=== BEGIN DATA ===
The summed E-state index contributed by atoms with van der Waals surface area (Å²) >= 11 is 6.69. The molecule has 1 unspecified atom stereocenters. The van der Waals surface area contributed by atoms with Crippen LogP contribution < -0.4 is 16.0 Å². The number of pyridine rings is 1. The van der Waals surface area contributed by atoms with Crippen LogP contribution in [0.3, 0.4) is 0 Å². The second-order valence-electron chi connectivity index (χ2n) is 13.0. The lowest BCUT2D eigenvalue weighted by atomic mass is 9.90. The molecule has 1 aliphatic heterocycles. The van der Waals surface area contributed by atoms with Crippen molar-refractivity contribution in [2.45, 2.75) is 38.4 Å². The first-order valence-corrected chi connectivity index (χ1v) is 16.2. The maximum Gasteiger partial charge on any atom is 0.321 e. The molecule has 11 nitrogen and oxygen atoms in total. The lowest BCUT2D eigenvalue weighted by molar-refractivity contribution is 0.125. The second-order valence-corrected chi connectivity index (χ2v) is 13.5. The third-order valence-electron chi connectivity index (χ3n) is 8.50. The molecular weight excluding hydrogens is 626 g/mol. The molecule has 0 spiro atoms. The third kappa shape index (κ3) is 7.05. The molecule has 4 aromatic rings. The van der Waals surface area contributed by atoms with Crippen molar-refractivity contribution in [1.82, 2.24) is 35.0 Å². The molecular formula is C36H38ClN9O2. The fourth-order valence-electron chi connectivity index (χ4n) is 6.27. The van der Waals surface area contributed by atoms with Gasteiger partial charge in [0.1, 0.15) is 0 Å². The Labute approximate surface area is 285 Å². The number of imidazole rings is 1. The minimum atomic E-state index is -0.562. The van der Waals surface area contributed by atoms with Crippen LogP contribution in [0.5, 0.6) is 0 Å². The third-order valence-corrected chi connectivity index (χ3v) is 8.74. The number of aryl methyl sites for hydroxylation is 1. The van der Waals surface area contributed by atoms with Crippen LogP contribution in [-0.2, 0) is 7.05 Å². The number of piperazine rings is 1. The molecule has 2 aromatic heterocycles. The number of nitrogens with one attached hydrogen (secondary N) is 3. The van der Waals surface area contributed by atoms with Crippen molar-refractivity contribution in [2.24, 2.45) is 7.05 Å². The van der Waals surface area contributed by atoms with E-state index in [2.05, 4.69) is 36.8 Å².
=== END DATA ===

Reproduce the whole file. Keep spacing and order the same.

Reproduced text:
The summed E-state index contributed by atoms with van der Waals surface area (Å²) >= 11 is 6.69. The molecule has 1 unspecified atom stereocenters. The van der Waals surface area contributed by atoms with Crippen LogP contribution < -0.4 is 16.0 Å². The number of pyridine rings is 1. The van der Waals surface area contributed by atoms with Crippen LogP contribution in [0.3, 0.4) is 0 Å². The second-order valence-electron chi connectivity index (χ2n) is 13.0. The lowest BCUT2D eigenvalue weighted by atomic mass is 9.90. The molecule has 1 aliphatic heterocycles. The van der Waals surface area contributed by atoms with Crippen molar-refractivity contribution in [2.45, 2.75) is 38.4 Å². The first-order valence-corrected chi connectivity index (χ1v) is 16.2. The maximum Gasteiger partial charge on any atom is 0.321 e. The molecule has 11 nitrogen and oxygen atoms in total. The lowest BCUT2D eigenvalue weighted by molar-refractivity contribution is 0.125. The second-order valence-corrected chi connectivity index (χ2v) is 13.5. The third-order valence-electron chi connectivity index (χ3n) is 8.50. The molecular weight excluding hydrogens is 626 g/mol. The molecule has 0 spiro atoms. The third kappa shape index (κ3) is 7.05. The molecule has 4 aromatic rings. The van der Waals surface area contributed by atoms with Crippen molar-refractivity contribution in [1.82, 2.24) is 35.0 Å². The molecular formula is C36H38ClN9O2. The fourth-order valence-electron chi connectivity index (χ4n) is 6.27. The van der Waals surface area contributed by atoms with Gasteiger partial charge in [0.1, 0.15) is 0 Å². The Labute approximate surface area is 285 Å². The number of imidazole rings is 1. The minimum atomic E-state index is -0.562. The van der Waals surface area contributed by atoms with Crippen LogP contribution in [0.5, 0.6) is 0 Å². The third-order valence-corrected chi connectivity index (χ3v) is 8.74. The number of aryl methyl sites for hydroxylation is 1. The van der Waals surface area contributed by atoms with Crippen LogP contribution in [-0.2, 0) is 7.05 Å². The number of piperazine rings is 1. The molecule has 2 aromatic heterocycles. The number of nitrogens with one attached hydrogen (secondary N) is 3. The van der Waals surface area contributed by atoms with Crippen molar-refractivity contribution in [2.24, 2.45) is 7.05 Å². The van der Waals surface area contributed by atoms with E-state index in [2.05, 4.69) is 36.8 Å².